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Based on the French Navarin of Lamb, here is a recipe that will warm the cockles of the most jaded heart. We like to trim much of the fat off, but not all of it, it is the very thing that gives flavour and flavour is what this recipe is all about. This is one of those dishes that once it’s simmering, you can relax about it and just check once in a while. And do take advantage of this ‘big easy’ by serving it simply, with the minimum of side dishes.

French Lamb Stew

Ingredients


  • 30 ml olive oil
  • 1,6 kg lamb chops, some of the fat trimmed off
  • 45 ml cake flour
  • 50 g tomato paste (you can use more, if you want a stronger tomato flavour)
  • 3 (or more) garlic cloves, finely crushed (or to taste)
  • 750 ml prepared chicken stock
  • 250 ml dry white wine
  • 500 g carrots, cut into thick rings
  • 6 large thyme sprigs
  • 3 bay leaves
  • 300 g young green beans, topped and tailed
  • 250 g frozen green peas (optional)
  • 30 - 65 ml roux (See Chef’s hint) or corn flour (optional)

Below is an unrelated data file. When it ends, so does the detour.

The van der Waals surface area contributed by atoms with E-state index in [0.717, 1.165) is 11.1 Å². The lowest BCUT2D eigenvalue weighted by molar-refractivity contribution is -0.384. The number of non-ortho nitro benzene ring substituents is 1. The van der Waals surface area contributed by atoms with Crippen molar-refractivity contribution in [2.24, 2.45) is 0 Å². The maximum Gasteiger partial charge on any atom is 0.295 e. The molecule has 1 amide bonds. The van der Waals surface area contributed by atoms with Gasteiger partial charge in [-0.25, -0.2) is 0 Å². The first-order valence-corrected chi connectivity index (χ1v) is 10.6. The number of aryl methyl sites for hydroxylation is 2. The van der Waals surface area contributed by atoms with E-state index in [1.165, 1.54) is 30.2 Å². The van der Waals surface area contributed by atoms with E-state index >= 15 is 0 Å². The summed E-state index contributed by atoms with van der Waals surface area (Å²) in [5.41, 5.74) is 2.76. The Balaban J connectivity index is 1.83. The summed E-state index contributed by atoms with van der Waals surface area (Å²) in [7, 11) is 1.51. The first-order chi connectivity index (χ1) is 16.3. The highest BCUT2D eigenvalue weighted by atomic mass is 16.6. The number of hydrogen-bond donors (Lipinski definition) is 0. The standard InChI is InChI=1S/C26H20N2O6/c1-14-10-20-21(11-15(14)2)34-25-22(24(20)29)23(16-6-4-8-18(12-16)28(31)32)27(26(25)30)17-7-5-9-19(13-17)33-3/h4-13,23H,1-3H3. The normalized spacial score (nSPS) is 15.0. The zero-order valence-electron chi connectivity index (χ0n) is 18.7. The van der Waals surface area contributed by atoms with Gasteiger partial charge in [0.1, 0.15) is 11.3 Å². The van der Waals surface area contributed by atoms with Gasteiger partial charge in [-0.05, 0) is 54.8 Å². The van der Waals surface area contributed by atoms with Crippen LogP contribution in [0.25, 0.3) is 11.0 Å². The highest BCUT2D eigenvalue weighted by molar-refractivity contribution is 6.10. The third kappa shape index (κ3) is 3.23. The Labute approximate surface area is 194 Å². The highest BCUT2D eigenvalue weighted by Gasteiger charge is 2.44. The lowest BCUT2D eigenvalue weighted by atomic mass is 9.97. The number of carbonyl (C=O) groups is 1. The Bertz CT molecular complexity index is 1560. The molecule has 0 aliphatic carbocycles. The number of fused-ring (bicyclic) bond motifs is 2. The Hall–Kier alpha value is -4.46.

Chef's hint: A roux is a paste made from melted butter and flour. You can use equal quantities of each or a little more of the flour than butter like 30 ml butter and 45 ml flour. We usually make quite a lot and when it cools down and becomes firm, we roll 15 ml portion sizes of the mixture into balls, wrap them in cling film and store them in the fridge or freezer. They are excellent to pop into a saucy mixture that requires thickening.

Method


Heat the oil in a large saucepan and brown the chops in batches, setting them aside until later.

To the rendered fat in the pan, add the flour, tomato paste and garlic and cook for a minute, stirring, then whisk in the stock and wine.

Return the lamb to the pan, add carrots, thyme and bay leaves and bring to the boil. Cover, reduce heat and simmer, stirring occasionally, for an hour or so until the meat is tender, but not falling off the bone.

Now add the beans and peas (if using) and increase the heat to bring to a boil. When boiling, reduce the heat and simmer for five more minutes or until the vegetables are cooked.

If you are left with too much cooking juices, thicken it with a roux (see chef’s hint) or a paste made from corn flour and water or cook the stew on a high heat without a lid until the sauce has reduced and thickened to your liking.

Once you are happy with the meat’s tenderness and the sauce's consistency, season to taste before serving simply with a fresh, warm, crusty baguette (French loaf) and a simple green salad.

Serves 6 – 8.